Source: South Dakota State University Extension

By Emmanuel Byamukama, Extension Plant Pathologist

Have you had a history of moderate wheat streak mosaic disease in your field? Do you plan on planting wheat into wheat stubble or wheat fallow? Have your neighbors had wheat streak mosaic disease outbreaks in the recent past? 

If you answered yes to any of these questions, you need to incorporate wheat streak mosaic control principles into your management plan before planting winter wheat this fall. 

Wheat streak mosaic can be severe, at times leading to total loss when a wheat field is abandoned because of stunted plants that cannot be harvested by a combine or when the yield is so poor that it is not worth combining (Figure 1). Wheat streak mosaic disease is caused by a virus, called wheat streak mosaic virus (WSMV). This virus is spread by the wheat curl mite (WCM), which can only be seen using at least 20-times magnification (Figure 2). The WCM is unable to move long distances on its own, and they are carried to nearby fields by the wind. The WCM’s feeding alone is not as detrimental, although heavy feeding can cause leaf curling, thus the name wheat curl mite. The main damage done by WCM is spreading WSMV. Once WCMs are deposited on the leaf surface, they move to the inner whorl near the growing point where they are protected.

Figure 1. A wheat field with severe WSMV symptoms. Notice the heavy yellowing of plants throughout the field. INSET: A close-up of the same field showing severe stunting. These tillers will not produce viable seed and will also be difficult to combine.

WSMV management starts with understanding the origin of WSMV inoculum. WSMV is not spread through soil or residues. WSMV is spread through WCMs when they move from infected sources to healthy wheat plants. Therefore, while practices like rotation can be effective in management of several residue- and soil-borne diseases, rotation won’t be as effective if the neighboring field had WSMV. 

WCM acquires the virus by feeding on infected plants. As the plant quality starts to decline due to senescence, drought, or other stresses WCM moves to the upper leaf surfaces where they are picked up in the wind. If WCMs are deposited on young wheat plants, they will move near the growing point and continue feeding around the growing point until the wheat head emerges. WCM will also feed on the head near the kernels where the mites are also protected. As the wheat head starts to dry up and mature, WCM migration is initiated (generally in early summer).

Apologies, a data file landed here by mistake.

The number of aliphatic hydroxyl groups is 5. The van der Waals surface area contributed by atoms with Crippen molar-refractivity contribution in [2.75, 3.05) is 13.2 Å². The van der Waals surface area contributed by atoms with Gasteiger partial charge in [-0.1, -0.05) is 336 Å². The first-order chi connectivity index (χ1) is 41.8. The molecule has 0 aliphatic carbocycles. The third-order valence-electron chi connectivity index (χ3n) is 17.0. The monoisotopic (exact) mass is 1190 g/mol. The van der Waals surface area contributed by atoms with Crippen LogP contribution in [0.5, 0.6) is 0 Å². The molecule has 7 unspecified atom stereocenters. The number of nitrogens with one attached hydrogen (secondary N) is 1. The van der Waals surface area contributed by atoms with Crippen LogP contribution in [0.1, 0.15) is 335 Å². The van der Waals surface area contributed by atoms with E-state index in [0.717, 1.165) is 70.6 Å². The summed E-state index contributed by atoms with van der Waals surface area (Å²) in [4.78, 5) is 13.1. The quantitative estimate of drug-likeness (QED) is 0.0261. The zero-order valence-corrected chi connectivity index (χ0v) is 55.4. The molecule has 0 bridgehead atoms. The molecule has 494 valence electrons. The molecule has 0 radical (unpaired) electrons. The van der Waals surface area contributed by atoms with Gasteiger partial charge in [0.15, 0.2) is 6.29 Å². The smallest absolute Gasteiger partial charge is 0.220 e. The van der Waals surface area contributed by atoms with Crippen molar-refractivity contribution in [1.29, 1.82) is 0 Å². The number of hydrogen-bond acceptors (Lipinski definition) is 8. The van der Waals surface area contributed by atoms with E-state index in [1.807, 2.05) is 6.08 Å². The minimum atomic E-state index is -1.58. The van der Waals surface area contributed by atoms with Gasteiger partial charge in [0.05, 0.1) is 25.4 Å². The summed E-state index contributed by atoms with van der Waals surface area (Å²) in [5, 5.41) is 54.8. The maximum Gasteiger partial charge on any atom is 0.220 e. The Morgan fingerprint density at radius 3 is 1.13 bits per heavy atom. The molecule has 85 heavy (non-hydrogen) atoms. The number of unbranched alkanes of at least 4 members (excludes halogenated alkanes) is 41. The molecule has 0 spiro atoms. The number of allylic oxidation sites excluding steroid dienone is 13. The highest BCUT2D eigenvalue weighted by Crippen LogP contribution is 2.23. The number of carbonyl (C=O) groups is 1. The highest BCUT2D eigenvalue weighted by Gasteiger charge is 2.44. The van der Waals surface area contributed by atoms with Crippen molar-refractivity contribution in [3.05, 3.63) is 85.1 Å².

Figure 2. Leaf trapping as a result of heavy wheat curl mite (WCM). INSET: A scanning electron microscope picture of the WCM. Photo by Gary Hein, University of Nebraska-Lincoln.

The WCM completes its life cycle in 10 days, depending on the temperature, and goes through many generations in a season. Therefore amazing numbers of WCM can be found on a single wheat plant. Towards the end of the wheat growing season, WCM are picked up by wind, and are generally deposited on nearby areas (within 2 miles). 

WCM that end up in a wheat field can survive on volunteer wheat and grassy weeds. WCM deposited on a host crop (wheat, millet, corn, sorghum or grassy weeds) can also survive. If they land on broad-leaved crops (e.g. sunflower, dry beans) or bare ground, their survival will be minimal. WCMs can survive without a suitable host for up to 24 hours.

When WCM land on young emerging wheat or grassy weeds in fall, they move and feed near the growing point of the plant, and they will overwinter on infested plants as adults, nymphs and eggs. WCM are winter hardy and as long as winter wheat or grassy weeds survive the winter, the WCM will also survive. As temperatures warm up in spring and wheat resumes growing, WCMs also start to feed and reproduce.

Considering how the WCM survives and moves, the risk factors for WSMV are the volunteer wheat and grassy weeds within a field or nearby fields, or those on the edges surrounding the field. This is sometimes referred to as the “green bridge.” Volunteer wheat is a greater risk factor if there are hail events that cause grain to fall on the ground, enabling early sprouting and providing a survival host for WCM at wheat harvesting.

WSMV Management

Because the WCMs that spread WSMV come from volunteer wheat and grassy weeds, managing WSMV requires eliminating this source of the virus. Destroy any volunteer wheat and grassy weeds at least 2 weeks before planting wheat in fall. In no-till, this can be achieved by treating with a desiccant. Ensure that all green areas of treated volunteers have browned because WCM will move to remaining green patches on treated plants as they brown. If wheat is to be planted next to a field previously planted with wheat, the volunteer wheat and grassy weeds in this field should also be destroyed.

Delay wheat planting in fall for areas with a history of WSMV outbreaks. Planting early in fall increases the chances of WCM moving off drying wheat or grasses to young emerging wheat in fall. WSMV infections that take place in fall cause the most significant yield losses.

Plant WSMV resistant/tolerant wheat cultivars. One cultivar that has good resistance to WSMV is Mace (available from University of Nebraska Foundation Seed).

For areas with history of WSMV, avoid rotating wheat with small grain crops like pearl millet, oats, barley, etc. Rotate with broad-leaved crops like sunflower, field peas, lentils, etc.